Henry Gray may well be Louisiana's oldest active legendary master Blues pianist. At 86, with a career that spans over six decades, Henry continues to deliver his rollicking, two-fisted boogie-woogies and passionate blues to people throughout the world.
Perhaps best known as Howlin' Wolf's pianist, he was also a much-in-demand session player for the Chess and Vee-Jay labels, recording with artists such as Jimmy Reed, Little Walter, Muddy Waters, Oits Rush, Billy Boy Arnold, and Bo Diddley. Not only is Henry hailed for his contribution to post WW II Chicago blues, he is also recognized as one of the key contributors to Louisiana's unique 'Swamp Blues' sound.
As David Kunian wrote in Blues Access, "Henry Gray's influence is immeasurable. If you've listened to blues music in the last half-century, you've heard pianist Henry Gray... he recorded and played with everybody... he helped create the blueprint for Chicago blues piano and all that it would be... Henry pioneered the sound of electric piano in Chicago blues. Whenever you hear someone play a familiar blues riff or turnaround on the piano, there is a good chance they learned it from Henry Gray - or someone who learned it off Henry Gray."
Henry Gray was born in Kenner, Louisiana on January 19, 1925. As a youngster, it seemed that Henry's future was already set - he would follow his relatives into a work cycle in the fields that stretched until noon every Saturday. But sneaking around the 'jukes' as young boy, Henry soon discovered that his talent on the piano could put him in the spotlight. So, around the age of 14, with his father in tow, Henry began his 70-year career as a blues musician in the joints adjoining the Louisiana cotton fields.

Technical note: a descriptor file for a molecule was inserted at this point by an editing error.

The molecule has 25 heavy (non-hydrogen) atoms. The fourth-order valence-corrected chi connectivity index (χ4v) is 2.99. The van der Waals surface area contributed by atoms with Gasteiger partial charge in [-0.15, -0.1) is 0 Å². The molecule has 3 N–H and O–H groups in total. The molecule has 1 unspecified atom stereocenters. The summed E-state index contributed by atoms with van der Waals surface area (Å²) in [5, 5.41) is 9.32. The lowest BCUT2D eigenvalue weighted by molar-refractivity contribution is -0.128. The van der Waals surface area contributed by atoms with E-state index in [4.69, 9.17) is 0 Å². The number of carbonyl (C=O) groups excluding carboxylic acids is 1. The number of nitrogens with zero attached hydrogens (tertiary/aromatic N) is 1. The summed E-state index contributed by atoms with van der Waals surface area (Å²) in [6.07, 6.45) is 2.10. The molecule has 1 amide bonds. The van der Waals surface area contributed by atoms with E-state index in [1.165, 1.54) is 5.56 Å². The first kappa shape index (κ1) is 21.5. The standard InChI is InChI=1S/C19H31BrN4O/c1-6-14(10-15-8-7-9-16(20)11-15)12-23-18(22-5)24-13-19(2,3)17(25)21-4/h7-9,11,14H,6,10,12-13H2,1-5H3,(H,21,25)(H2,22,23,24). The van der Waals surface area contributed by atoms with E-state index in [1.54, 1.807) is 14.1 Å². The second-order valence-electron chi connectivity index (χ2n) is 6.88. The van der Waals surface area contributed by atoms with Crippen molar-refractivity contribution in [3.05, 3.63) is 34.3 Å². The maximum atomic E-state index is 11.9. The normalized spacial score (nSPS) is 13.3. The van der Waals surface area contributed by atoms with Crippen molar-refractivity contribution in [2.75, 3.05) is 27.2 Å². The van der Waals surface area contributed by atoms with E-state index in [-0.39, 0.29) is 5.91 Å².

About Chris James and Patrick Rynn
Neither Chris nor Patrick can fully explain their ESP-like musical compatibility. “When I started playing with Chris, I didn’t know anything,” ventures Patrick, whose bass influences in addition to Dave Myers include Willie Kent, Ransom Knowling, and Big Crawford (as you might expect after encountering the latter two names, he’s just as conversant on upright bass as on electric). “Because I’ve learned all that stuff, I have the tools and I have the way of playing to make the chemistry between me and Chris just work.”
Blues Fans have long been well aware of vocalist and lead guitarist Chris James and bassist Patrick Rynn as the leaders of their own band, the Blue Four, as well as for their stellar work with a dazzling array of blues legends. Gonna Boogie Anyway, their second album for the Earwig label following their Blues Music Award-nominated 2008 set Stop And Think About It, triumphantly marks the latest chapter for the San Diego-based duo, whose high-energy approach remains deeply rooted in traditional electric blues from Chicago to all points south.